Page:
Here is a prime example of why I thought your book should have been longer. Hurrier boys were very often treated dreadfully by their masters and their wives and families. David is fortunate and was well cared for by the Cawthras as was my grandfather and his brother Tom.

    I could tell a very different story from a great friend of mine who was born in 1903 and died at nearly 100 years. Her father worked with my grandfather at Hartshead Pit and their Hurriers, she told me, were only fed poor scraps by their mother and were never allowed to sit anywhere near the fire but had to sit at the back near the draughty door.

    Again, it is a pity that you did not spell out the fact that Hurriers were not employed by the mine-owners but relied entirely on the family who had taken them in from a Workhouse. My grandfather stayed with the Medleys until he married and his brother Tom was killed earlier in a Pit disaster. My grandad told us that about the same time the Medleys were informed that their mother had died.

    From being taken to the Workhouse, they never saw her again. He seemed to think that she was in the same Workhouse at Brownlow Hill but I have discovered that no wonder they did nor see her – she was not there but in Walton Workhouse. How dreadful that two youngsters could be in that appalling situation in the 1890s and sent across the Pennines to live in such mean conditions.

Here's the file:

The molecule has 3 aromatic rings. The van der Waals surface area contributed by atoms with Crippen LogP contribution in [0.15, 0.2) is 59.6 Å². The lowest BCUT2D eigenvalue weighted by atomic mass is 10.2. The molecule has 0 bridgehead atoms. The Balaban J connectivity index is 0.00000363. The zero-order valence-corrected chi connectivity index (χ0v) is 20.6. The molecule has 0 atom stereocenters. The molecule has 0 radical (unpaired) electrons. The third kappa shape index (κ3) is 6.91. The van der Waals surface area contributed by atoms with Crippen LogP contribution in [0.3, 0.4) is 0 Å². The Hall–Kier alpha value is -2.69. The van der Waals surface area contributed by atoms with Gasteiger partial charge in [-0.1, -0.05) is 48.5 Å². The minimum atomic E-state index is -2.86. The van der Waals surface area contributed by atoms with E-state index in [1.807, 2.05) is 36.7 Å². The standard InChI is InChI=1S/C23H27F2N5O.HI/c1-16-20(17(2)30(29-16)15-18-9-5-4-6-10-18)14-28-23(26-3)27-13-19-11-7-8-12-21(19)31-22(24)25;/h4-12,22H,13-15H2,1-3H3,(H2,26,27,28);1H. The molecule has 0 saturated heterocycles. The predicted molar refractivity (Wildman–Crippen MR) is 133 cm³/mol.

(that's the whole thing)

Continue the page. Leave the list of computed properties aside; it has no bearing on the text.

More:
Again, I cam only say that I wish you had expanded this story to enlighten people now of the fact that ‘Oliver Twist’ was not something that had happened in early Victorian times but such conditions continued well into the 20th century.

    I would like to be able to meet and to chat with you as I am particularly intrigued as to how you came up with the name Sutcliffe Cawthra.

    I now live in Ripon too and you can contact me by email –

    jdr23y1r@gmail.com or by mobile phone 07721012569

    Thanks again for a very good read,

    John D Rimmer

    John D Rimmer -

  2. Thank you very much for this, John. I’d love to discuss the story with you and will email you at the address you’ve supplied.

    Maggie Cobbett -

Comment on this story

Basic HTML is allowed in comments. Avatars provided by Gravatar. Some posts may not appear immediately, and need to be manually approved - sorry for any delay.

Check Out My eBooks
Supporting artists, or ‘extras’ as they’re more commonly known, are the unsung heroes of television and film. Maggie Cobbett recalls the ups and downs of twenty years of ‘blending into the background’.
A working holiday in France for so little? “It sounds too good to be true,” says Daisy’s mother, but her warning falls on deaf ears.
The 20th century has just dawned when David is apprenticed to a Yorkshire coal miner. But what of the younger brothers and sister he has been forced to leave behind in their London workhouse? Will he ever see them again?
Blog Categories
Live From Twitter